Implementation of the Method as an Algorithm

Implementation of the above described methods and systems can be described, for example, in the context of a thermal hydraulic nuclear system. The state of the process fluid is manipulated using a variety of components. Sensors measuring fluid state parameters (temperature, pressure and flow rate) are typically placed at the inlets and outlets of a component. In general, each component is a nonlinear dynamic system, which can be linearized about the quiescent point using the clustering method. Sensor response can be modeled as either linear first-order or zero-order system, so that sensors can be treated as parts of the linearized component. The boundary conditions of the component (fluid state variables), which are the inputs to the corresponding sensors, are correlated by the laws of conservation of mass, energy and momentum of the fluid transport. Thus, outputs of sensors monitoring a component are correlated as well. Then, outputs of n sensors arranged in an n-by-1 state vector X define a proper subspace S of the n-dimensional space Rn. Mathematically, S⊂Rn, so there exists a non-empty subspace F⊂Rn, which contains vectors with failed sensor values which are not in S. This serves as the basis of linear estimation of sensor fault.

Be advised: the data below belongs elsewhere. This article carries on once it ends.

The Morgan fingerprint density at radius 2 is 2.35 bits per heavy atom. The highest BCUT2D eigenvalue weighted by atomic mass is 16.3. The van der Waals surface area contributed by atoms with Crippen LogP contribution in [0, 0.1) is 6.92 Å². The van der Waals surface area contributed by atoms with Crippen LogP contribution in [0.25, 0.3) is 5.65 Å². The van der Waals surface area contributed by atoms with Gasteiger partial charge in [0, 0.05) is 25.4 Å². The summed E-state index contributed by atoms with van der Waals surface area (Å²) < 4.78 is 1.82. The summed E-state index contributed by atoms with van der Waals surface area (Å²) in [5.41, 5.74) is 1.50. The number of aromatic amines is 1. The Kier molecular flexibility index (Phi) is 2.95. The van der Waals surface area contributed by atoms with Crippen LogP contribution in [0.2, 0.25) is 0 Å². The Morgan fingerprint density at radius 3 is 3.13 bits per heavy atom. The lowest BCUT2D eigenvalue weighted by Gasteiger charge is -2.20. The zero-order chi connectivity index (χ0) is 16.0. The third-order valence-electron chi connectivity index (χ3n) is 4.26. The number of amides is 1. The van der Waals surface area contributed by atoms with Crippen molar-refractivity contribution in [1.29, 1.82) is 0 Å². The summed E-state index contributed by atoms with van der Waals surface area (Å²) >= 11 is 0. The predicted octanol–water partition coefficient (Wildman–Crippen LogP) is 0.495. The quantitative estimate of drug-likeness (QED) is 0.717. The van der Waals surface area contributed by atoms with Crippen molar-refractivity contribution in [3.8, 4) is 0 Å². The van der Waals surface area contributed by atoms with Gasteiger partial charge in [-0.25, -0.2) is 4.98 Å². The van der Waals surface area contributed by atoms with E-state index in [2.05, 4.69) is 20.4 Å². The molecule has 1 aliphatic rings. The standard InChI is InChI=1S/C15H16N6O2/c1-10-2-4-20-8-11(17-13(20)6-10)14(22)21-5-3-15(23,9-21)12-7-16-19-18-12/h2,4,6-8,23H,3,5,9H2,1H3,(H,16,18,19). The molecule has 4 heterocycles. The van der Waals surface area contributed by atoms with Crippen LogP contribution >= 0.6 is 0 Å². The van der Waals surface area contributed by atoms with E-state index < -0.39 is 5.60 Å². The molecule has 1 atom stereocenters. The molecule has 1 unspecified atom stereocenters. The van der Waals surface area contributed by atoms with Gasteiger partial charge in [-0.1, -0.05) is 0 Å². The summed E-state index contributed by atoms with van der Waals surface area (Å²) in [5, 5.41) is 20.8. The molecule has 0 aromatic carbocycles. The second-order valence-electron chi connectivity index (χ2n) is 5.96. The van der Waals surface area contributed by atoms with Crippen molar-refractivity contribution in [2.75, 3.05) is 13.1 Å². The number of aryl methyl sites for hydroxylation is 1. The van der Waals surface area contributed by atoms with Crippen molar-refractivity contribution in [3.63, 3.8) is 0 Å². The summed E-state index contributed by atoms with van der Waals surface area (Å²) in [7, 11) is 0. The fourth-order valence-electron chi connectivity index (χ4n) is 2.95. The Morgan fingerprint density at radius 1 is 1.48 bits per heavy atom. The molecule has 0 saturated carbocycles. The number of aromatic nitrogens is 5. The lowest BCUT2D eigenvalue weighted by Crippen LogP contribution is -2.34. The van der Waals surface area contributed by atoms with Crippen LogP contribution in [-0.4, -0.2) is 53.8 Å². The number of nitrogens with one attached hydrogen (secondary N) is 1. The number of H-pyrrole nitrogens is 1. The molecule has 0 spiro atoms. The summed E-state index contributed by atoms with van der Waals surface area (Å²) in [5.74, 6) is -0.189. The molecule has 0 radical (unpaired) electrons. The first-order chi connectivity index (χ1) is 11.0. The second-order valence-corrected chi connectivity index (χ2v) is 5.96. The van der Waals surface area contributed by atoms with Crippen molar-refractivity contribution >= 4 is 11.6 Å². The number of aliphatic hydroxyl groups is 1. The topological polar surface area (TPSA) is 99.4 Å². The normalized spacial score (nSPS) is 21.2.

Multiple-Input Multiple-Output Model of Component

Fluid transport in a thermal hydraulic component (e.g. heat exchanger), can be described by a set of nonlinear ordinary differential equations. In the present embodiment, we can consider a linearized dynamic component with m inputs xi[n] and l outputs yj[n], where the values of inputs and outputs are measured in discrete time. The variables xi[n] and yj[n] designate temperature pressure and flow rate at the inlets and outlets of the component. The component can be mathematically described as a multiple input multiple output (MIMO) system subject to conservation laws. General form of discrete-time MIMO system can be written as a system of l equations

k = 0 N a 1 k y 1 [ n - k ] = k = 0 M 1 b 11 k x 1 [ n - k ] + + k = 0 M m b 1 mk x m [ n - k ] k = 0 N a lk y l [ n - k ] = k = 0 M 1 b l 1 k x 1 [ n - k ] + + k = 0 M m b lmk x m [ n - k ] ( 5.1 )